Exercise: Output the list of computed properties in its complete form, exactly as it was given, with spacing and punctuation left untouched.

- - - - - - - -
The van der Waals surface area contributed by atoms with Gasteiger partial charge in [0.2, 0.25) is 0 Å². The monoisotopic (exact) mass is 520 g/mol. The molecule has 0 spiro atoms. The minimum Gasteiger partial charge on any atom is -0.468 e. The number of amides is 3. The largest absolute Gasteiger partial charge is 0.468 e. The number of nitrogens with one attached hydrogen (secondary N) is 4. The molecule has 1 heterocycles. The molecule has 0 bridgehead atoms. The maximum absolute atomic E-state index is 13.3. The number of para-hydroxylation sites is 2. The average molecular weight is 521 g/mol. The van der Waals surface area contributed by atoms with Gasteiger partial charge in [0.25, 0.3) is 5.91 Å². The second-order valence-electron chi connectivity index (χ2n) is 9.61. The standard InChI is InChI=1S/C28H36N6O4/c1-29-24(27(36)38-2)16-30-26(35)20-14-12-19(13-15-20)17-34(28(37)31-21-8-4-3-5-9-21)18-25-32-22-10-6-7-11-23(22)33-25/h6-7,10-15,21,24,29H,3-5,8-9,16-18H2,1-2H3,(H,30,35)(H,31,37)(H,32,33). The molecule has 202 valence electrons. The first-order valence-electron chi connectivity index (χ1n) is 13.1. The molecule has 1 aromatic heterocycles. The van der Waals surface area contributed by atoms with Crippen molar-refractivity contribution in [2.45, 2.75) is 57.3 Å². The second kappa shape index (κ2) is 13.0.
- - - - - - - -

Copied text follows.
The van der Waals surface area contributed by atoms with Gasteiger partial charge in [0.2, 0.25) is 0 Å². The monoisotopic (exact) mass is 520 g/mol. The molecule has 0 spiro atoms. The minimum Gasteiger partial charge on any atom is -0.468 e. The number of amides is 3. The largest absolute Gasteiger partial charge is 0.468 e. The number of nitrogens with one attached hydrogen (secondary N) is 4. The molecule has 1 heterocycles. The molecule has 0 bridgehead atoms. The maximum absolute atomic E-state index is 13.3. The number of para-hydroxylation sites is 2. The average molecular weight is 521 g/mol. The van der Waals surface area contributed by atoms with Gasteiger partial charge in [0.25, 0.3) is 5.91 Å². The second-order valence-electron chi connectivity index (χ2n) is 9.61. The standard InChI is InChI=1S/C28H36N6O4/c1-29-24(27(36)38-2)16-30-26(35)20-14-12-19(13-15-20)17-34(28(37)31-21-8-4-3-5-9-21)18-25-32-22-10-6-7-11-23(22)33-25/h6-7,10-15,21,24,29H,3-5,8-9,16-18H2,1-2H3,(H,30,35)(H,31,37)(H,32,33). The molecule has 202 valence electrons. The first-order valence-electron chi connectivity index (χ1n) is 13.1. The molecule has 1 aromatic heterocycles. The van der Waals surface area contributed by atoms with Crippen molar-refractivity contribution in [2.45, 2.75) is 57.3 Å². The second kappa shape index (κ2) is 13.0.